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I have to say I was very disappointed upon inspection yesterday. None of the grafts had been accepted so i looked further into the cell raiser box. It was full of eggs and young larvae. Obviously a queen was present. I had taken every precaution to try to ensure that no queen was present. I had brushed the bees from the donor frames and placed them in a box above a QE for them to cover the frames with nurse bees. I added extra bees by passing them through a box with a QE attached to ensure no drones or queens were there. I can only think that she is very small and can get through a QE. I searched in vain for 20 minutes and could not find her. All is not lost however, as I have a very healthy box of bees and brood that I will split later. Somewhere I have a queenless hive. If I can decide which one, I will start the grafting again.


I run a cloake board system with two boxes.The Q is in the bottom box all the time with QE above all the time. A divider boards inserted above the QE makes the top box Q-. It's easy to setup and manage - especially for an ancient like me. I graft badly so get 50% acceptance at best but still manage 20-30 queens a year.
 

Redcap

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Thought I'd go gloveless on a hive inspection yesterday (first time doing so)...mainly to allow me to turn my camera on and off for a video for the family WhatsApp group...all went well in the early stages of filming; then got zapped to the back of the hand (holding the camera). Filming halted; gloves back on and maybe another ten years before I try going gloveless again ! (Note to self; get a tripod or bear the pain!). :unsure:
 

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COVID has finally kicked my ass after some time of avoiding it...

Managed to make up some super frames and put a super on a hive that's starting to burst.

Promise of some better weather this way in a few days which we really need.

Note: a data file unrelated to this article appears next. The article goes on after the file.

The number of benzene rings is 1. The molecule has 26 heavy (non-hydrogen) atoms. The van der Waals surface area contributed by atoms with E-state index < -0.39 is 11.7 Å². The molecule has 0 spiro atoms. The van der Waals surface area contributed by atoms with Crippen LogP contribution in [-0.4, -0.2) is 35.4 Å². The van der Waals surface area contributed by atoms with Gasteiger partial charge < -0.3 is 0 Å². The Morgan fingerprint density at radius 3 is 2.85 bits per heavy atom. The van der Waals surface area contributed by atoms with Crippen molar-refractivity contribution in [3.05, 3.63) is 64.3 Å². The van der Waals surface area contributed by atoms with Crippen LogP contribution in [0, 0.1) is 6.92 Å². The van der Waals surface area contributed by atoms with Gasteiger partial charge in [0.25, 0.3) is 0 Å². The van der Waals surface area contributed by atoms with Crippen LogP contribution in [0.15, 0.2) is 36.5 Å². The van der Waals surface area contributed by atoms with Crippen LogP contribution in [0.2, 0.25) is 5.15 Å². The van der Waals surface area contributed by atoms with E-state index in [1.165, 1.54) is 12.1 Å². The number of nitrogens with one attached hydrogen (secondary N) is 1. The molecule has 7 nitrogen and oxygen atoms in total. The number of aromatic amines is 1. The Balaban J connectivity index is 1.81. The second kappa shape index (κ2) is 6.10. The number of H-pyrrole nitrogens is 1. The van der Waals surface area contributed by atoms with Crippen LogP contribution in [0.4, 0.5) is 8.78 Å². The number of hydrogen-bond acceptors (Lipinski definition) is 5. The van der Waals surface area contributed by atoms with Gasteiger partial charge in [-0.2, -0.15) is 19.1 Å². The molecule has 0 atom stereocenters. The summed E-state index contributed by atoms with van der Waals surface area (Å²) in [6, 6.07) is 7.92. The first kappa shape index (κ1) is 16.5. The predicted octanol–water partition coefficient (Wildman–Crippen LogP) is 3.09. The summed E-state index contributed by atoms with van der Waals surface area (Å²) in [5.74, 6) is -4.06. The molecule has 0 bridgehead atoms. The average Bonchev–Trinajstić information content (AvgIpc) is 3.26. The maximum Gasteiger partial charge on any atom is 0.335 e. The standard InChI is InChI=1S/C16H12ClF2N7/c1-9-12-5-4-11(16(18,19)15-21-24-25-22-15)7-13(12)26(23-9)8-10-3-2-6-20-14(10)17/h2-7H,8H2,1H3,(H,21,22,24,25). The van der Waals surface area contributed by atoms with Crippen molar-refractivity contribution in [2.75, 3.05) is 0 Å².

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We are riding a heat wave.. 20ish Celsius night temps.. I am reluctant to jump into suit.. but in few days I must.. This sun is scorching real bad, yesterday I was all day in the field.. Today I was avoiding sun to get some rest.. Drought.. Weather prognosis almost every day say that we have a rain or heavy thunderstorm, but in reality we haven't got any rain more than 10 days.. I am worried for our hazelnuts, but no real use of worry if I am almost powerless..
 

madasafish

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Thought I'd go gloveless on a hive inspection yesterday (first time doing so)...mainly to allow me to turn my camera on and off for a video for the family WhatsApp group...all went well in the early stages of filming; then got zapped to the back of the hand (holding the camera). Filming halted; gloves back on and maybe another ten years before I try going gloveless again ! (Note to self; get a tripod or bear the pain!). :unsure:

I have been gloveless since I started in 2010.
Stings still hurt : and after 5-6 in a session I wear vinyls.
I am immune to the venom but some stings can be very painful: I occasionally drop hive tools on really bad ones..
Annual count runs around 120.
 

pargyle

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I have been gloveless since I started in 2010.
Stings still hurt : and after 5-6 in a session I wear vinyls.
I am immune to the venom but some stings can be very painful: I occasionally drop hive tools on really bad ones..
Annual count runs around 120.
Mike the Masochist .... need to change your user name .... on second thoughts - perhaps it's more appropriate as it is !
 

Swn58

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I am reluctant to jump into suit.
I have been to Croatia four times in the summer. It can be so hot. I cannot imagine wearing a bee-suit when it is like that! A Swienty Breeze suit with nothing worn underneath may be the only answer I think? :unsure::ROFLMAO:
 

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I have been to Croatia four times in the summer. It can be so hot. I cannot imagine wearing a bee-suit when it is like that! A Swienty Breeze suit with nothing worn underneath may be the only answer I think? :unsure::ROFLMAO:

A friend's son worked for a commercial beekeeping operation in New Zealand a few years back and told us he used to wear only a pair of shorts under his Oz Armour suit.

James
 

drex

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After the heat of last summer I bought an old castle ventilated suit. I strip off to underpants and T shirt. 2 weeks ago I did full inspections in 28 degrees, and apart from stopping for drinks I was perfectly comfortable. Might be different in the heat of Croatia